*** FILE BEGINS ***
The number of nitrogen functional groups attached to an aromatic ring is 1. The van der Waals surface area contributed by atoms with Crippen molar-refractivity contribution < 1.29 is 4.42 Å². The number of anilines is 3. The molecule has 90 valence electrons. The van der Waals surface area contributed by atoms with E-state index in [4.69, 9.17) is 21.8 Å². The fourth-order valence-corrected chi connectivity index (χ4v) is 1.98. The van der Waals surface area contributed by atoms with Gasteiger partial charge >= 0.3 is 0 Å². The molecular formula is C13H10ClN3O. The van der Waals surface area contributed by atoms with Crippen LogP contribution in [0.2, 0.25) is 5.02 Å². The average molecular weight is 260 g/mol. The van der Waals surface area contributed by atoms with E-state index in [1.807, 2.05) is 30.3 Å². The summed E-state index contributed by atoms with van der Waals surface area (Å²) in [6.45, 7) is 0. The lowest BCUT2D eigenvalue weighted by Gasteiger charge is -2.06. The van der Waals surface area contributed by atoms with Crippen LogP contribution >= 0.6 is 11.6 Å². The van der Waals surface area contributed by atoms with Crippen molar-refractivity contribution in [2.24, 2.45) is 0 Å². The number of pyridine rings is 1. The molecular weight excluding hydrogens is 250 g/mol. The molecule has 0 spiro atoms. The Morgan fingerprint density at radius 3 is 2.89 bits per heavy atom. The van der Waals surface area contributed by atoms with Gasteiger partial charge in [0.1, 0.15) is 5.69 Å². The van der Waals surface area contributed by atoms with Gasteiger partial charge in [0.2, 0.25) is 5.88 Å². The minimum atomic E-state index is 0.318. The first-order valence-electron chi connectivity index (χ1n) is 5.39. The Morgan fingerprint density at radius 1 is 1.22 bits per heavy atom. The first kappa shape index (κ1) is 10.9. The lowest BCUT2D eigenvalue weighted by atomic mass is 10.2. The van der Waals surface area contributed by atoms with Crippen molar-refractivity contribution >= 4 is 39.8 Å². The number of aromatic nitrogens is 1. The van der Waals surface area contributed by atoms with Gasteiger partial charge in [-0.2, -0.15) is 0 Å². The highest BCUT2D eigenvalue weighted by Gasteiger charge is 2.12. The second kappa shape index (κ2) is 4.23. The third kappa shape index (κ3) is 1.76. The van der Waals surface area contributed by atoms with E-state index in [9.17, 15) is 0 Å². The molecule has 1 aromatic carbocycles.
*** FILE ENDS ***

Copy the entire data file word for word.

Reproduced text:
The number of nitrogen functional groups attached to an aromatic ring is 1. The van der Waals surface area contributed by atoms with Crippen molar-refractivity contribution < 1.29 is 4.42 Å². The number of anilines is 3. The molecule has 90 valence electrons. The van der Waals surface area contributed by atoms with E-state index in [4.69, 9.17) is 21.8 Å². The fourth-order valence-corrected chi connectivity index (χ4v) is 1.98. The van der Waals surface area contributed by atoms with Gasteiger partial charge >= 0.3 is 0 Å². The molecular formula is C13H10ClN3O. The van der Waals surface area contributed by atoms with Crippen LogP contribution in [0.2, 0.25) is 5.02 Å². The average molecular weight is 260 g/mol. The van der Waals surface area contributed by atoms with E-state index in [1.807, 2.05) is 30.3 Å². The summed E-state index contributed by atoms with van der Waals surface area (Å²) in [6.45, 7) is 0. The lowest BCUT2D eigenvalue weighted by Gasteiger charge is -2.06. The van der Waals surface area contributed by atoms with Crippen LogP contribution >= 0.6 is 11.6 Å². The van der Waals surface area contributed by atoms with Crippen molar-refractivity contribution in [2.24, 2.45) is 0 Å². The number of pyridine rings is 1. The molecular weight excluding hydrogens is 250 g/mol. The molecule has 0 spiro atoms. The Morgan fingerprint density at radius 3 is 2.89 bits per heavy atom. The van der Waals surface area contributed by atoms with Gasteiger partial charge in [0.1, 0.15) is 5.69 Å². The van der Waals surface area contributed by atoms with Gasteiger partial charge in [0.2, 0.25) is 5.88 Å². The minimum atomic E-state index is 0.318. The first-order valence-electron chi connectivity index (χ1n) is 5.39. The Morgan fingerprint density at radius 1 is 1.22 bits per heavy atom. The first kappa shape index (κ1) is 10.9. The lowest BCUT2D eigenvalue weighted by atomic mass is 10.2. The van der Waals surface area contributed by atoms with Crippen molar-refractivity contribution >= 4 is 39.8 Å². The number of aromatic nitrogens is 1. The van der Waals surface area contributed by atoms with Gasteiger partial charge in [-0.2, -0.15) is 0 Å². The highest BCUT2D eigenvalue weighted by Gasteiger charge is 2.12. The second kappa shape index (κ2) is 4.23. The third kappa shape index (κ3) is 1.76. The van der Waals surface area contributed by atoms with E-state index in [9.17, 15) is 0 Å². The molecule has 1 aromatic carbocycles.